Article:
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Fundamental of Perl Programming

Fundamental of Perl Programming

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    Programming in perl style Programming in perl style Presentation Transcript

    • Program in Perl Style Reference David Young yangboh@cn.ibm.com Feb. 2011
    • Program in Perl Style ReferenceReference – the awesome reference
    • Program in Perl Style ReferenceWhat can we do with reference? Dispatch table Higher order functions In computer science, a dispatch table is a table of pointers to functions or methods. Use of such a table is a common technique when implementing late binding in object-oriented programming.
    • Program in Perl Style ReferenceDispatch table# define your functions # Push them into hash table %dispatch = {sub hellow { ”hellow” => &hellow, ”foo” => $foo, print ”hellow world”; “bar” => sub {} print ”bar foon”; }, }$foo = sub { print ”foo world”;} To be continued ...
    • Program in Perl Style ReferenceDispatch table - continued # dispatch tasks from your hash table $a = ”hellow”; &${dispatch->{$a}}(); # hellow world # This is your hash table $rb = $dispatch->{”foo”}; %dispatch = { &$rb(); ”hellow” => &hellow, ”foo” => $foo, # foo world “bar” => sub { print ”bar foon”; }, $rc = $dispatch->{”bar”}; } &$rc; # bar foo
    • Program in Perl Style ReferenceReference – the awesome reference Dispatch table Higher order functions In mathematics and computer science, higher-order functions, functional forms, or functionals are functions which do at least one of the following: * take one or more functions as an input * output a function.
    • Program in Perl Style ReferenceHigher Order Functionssub category_defect { Local $_; # just for a good habit my ( $column ) = @_; return sub { # return a function instead a value my ( $condition, $line ) = @_; return $$line[ $column ] eq $condition ; }}
    • Program in Perl Style ReferenceHigher Order Functionssub defect_by_category { local $_; my ($column, $col_value) = @_; my $category = &category_defect( $column ); # which return return sub { # a function my (@result); my ($defect) = @_; return $defect # invoke previous function if &$category ($col_value, $defect) ; }}
    • Program in Perl Style ReferenceHigher Order Functionssub defects_factory { local $_; my ($defect, @results); # accept function as param my ($conditions, $defects ) = @_; foreach $defect ( @$defects ) { push @results, $defect if &$conditions ( $defect ); } return @results;}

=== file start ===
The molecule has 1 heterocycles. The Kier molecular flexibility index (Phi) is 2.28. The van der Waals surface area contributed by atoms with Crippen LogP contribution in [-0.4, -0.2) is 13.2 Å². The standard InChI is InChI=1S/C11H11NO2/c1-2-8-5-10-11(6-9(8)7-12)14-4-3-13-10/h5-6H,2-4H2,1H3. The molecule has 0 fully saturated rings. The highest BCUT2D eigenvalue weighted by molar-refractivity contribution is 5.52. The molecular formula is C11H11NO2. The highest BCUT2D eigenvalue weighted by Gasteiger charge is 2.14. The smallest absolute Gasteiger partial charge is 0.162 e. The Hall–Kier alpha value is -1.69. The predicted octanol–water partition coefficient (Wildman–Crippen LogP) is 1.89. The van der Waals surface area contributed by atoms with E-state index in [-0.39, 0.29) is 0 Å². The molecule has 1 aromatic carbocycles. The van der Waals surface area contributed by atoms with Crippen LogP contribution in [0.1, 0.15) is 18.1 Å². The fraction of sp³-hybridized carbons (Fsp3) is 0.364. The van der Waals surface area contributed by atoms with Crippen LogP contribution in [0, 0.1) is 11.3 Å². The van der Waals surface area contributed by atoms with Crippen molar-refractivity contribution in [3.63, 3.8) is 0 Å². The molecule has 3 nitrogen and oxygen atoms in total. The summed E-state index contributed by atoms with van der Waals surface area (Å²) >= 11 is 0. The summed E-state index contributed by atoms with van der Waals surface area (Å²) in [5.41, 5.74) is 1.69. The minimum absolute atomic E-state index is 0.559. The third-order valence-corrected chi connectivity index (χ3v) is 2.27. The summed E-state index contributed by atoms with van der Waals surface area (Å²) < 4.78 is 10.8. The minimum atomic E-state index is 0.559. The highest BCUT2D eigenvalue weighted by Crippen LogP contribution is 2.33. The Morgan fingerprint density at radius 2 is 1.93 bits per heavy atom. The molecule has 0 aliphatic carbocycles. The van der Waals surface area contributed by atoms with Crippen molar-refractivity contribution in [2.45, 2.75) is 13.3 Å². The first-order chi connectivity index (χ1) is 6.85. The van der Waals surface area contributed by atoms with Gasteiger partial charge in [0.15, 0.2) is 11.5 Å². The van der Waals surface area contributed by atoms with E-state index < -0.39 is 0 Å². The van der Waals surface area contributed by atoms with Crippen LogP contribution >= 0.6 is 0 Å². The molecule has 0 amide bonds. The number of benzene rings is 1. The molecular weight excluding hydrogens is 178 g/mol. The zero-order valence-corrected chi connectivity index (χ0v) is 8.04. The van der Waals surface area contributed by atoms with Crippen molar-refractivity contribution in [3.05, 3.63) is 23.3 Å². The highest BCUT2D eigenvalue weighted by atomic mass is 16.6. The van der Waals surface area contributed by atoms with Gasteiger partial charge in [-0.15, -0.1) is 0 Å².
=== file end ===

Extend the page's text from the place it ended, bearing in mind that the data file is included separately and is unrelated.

• Program in Perl Style ReferenceHigher Order Functions# $severity_1 holds a function reference, not a ordinary data$severity_1 = &defect_by_category( SEVERITY, "1" );$severity_2 = &defect_by_category( SEVERITY, "2" );$severity_3 = &defect_by_category( SEVERITY, "3" );$severity_4 = &defect_by_category( SEVERITY, "4" );# transfer a function reference as parameter@severity_1 = &defects_factory( $severity_1 , [ @defects ] );@severity_2 = &defects_factory( $severity_2 , [ @defects ] );@severity_3 = &defects_factory( $severity_3 , [ @defects ] );@severity_4 = &defects_factory( $severity_4 , [ @defects ] );
    • Program in Perl Style TypeglobsTypeglob is complex and danguresAlways be careful!!!
    • Program in Perl Style TypeglobsTypeglobs and symble table–– Youd better to read Camel book very carefully before start to using it. $spud = "Wow!"; @spud = ("idaho", "russet"); *potato = *spud; # Alias potato to spud using typeglob assignment print "$potaton"; # prints "Wow!" print @potato, "n"; # prints "idaho russet"
    • Program in Perl Style TypeglobsIt is NOT the pointer you would expect in Calthough they look similar literally $b = 10; { local *b; # Save *bs values *b = *a; # Alias b to a $b = 20; # Same as modifying $a instead } # *b restored at end of block print $a; # prints "20" print $b; # prints "10"
    • Program in Perl Style TypeglobsEfficient parameter passing @array = (10,20); DoubleEachEntry(*array); # @array and @copy are identical. print "@array n"; # prints 20 40 sub DoubleEachEntry { # $_[0] contains *array local *copy = shift; # Create a local alias foreach $element (@copy) { $element *= 2; } }
    • Program in Perl Style Typeglobs Passing Filehandles to Subroutines Filehandle can not be passed to subroutines as scalars The only way to it is through typeglobs open (F, "/tmp/sesame") || die $!; read_and_print(*F); sub read_and_print { # Filehandle G local (*G) = @_; # is the same as filehandle F while (<G>) { print; } }
    • Program in Perl Style TypeglobsTypeglobs are not always so explicitely cat test.pl #!/usr/bin/perl Be very careful!!! $foo = 123; Implicit typeglobs will make $bar = 321; your code very hard to $ra = "foo"; print "$ra = $$ra n"; understand while ($rb = <STDIN>) { chomp($rb); print "$rb = $$rb n"; } bash-4.1$ echo "bar" | perl test2.pl foo = 123 bar = 321
    • Program in Perl Style TypeglobsBut anyway ---- Its powerful!!!
    • Program in Perl Style TypeglobsYou can even build dispatch table from a plain filecat a.cfg while ($a = <>) {h say_hellow_to_a_friend chomp($a); ($key, $func) = split ” ”, $a;a accept_an_invitation $disptch{$key} = $func;c confirm_an_invition }e send_email_to_a_friendr refuse_an_invitation sub command { my ($cmd, arg) = @_;Suppose you have functions $rcmd = $disptch->{$cmd};in above names &$rcmd($arg) if defined &$rcmd; } &command("h", ”Tom”);
    • Program in Perl StyleSay good-bye to your endless ...switch ...case ...if elsif ...etc.So think again why there is no switch, case ... in Perl?Maybe you dont actually need it.